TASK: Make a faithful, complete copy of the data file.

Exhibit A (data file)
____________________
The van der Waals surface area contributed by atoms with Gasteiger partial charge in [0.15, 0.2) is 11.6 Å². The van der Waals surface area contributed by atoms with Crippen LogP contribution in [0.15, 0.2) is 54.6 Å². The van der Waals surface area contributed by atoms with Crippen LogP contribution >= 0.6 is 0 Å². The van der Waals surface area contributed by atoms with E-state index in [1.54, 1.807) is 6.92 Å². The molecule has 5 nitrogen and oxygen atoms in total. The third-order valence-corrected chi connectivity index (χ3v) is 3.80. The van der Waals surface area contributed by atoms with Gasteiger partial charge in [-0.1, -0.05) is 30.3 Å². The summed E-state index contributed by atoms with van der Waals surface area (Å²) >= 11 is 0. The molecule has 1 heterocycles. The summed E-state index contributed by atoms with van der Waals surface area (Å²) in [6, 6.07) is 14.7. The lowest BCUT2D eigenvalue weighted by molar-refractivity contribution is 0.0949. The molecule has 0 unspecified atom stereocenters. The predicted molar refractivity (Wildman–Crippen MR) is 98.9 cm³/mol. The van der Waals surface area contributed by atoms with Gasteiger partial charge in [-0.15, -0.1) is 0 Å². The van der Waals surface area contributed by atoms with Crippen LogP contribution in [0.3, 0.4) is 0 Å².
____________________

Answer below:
The van der Waals surface area contributed by atoms with Gasteiger partial charge in [0.15, 0.2) is 11.6 Å². The van der Waals surface area contributed by atoms with Crippen LogP contribution in [0.15, 0.2) is 54.6 Å². The van der Waals surface area contributed by atoms with Crippen LogP contribution >= 0.6 is 0 Å². The van der Waals surface area contributed by atoms with E-state index in [1.54, 1.807) is 6.92 Å². The molecule has 5 nitrogen and oxygen atoms in total. The third-order valence-corrected chi connectivity index (χ3v) is 3.80. The van der Waals surface area contributed by atoms with Gasteiger partial charge in [-0.1, -0.05) is 30.3 Å². The summed E-state index contributed by atoms with van der Waals surface area (Å²) >= 11 is 0. The molecule has 1 heterocycles. The summed E-state index contributed by atoms with van der Waals surface area (Å²) in [6, 6.07) is 14.7. The lowest BCUT2D eigenvalue weighted by molar-refractivity contribution is 0.0949. The molecule has 0 unspecified atom stereocenters. The predicted molar refractivity (Wildman–Crippen MR) is 98.9 cm³/mol. The van der Waals surface area contributed by atoms with Gasteiger partial charge in [-0.15, -0.1) is 0 Å². The van der Waals surface area contributed by atoms with Crippen LogP contribution in [0.3, 0.4) is 0 Å².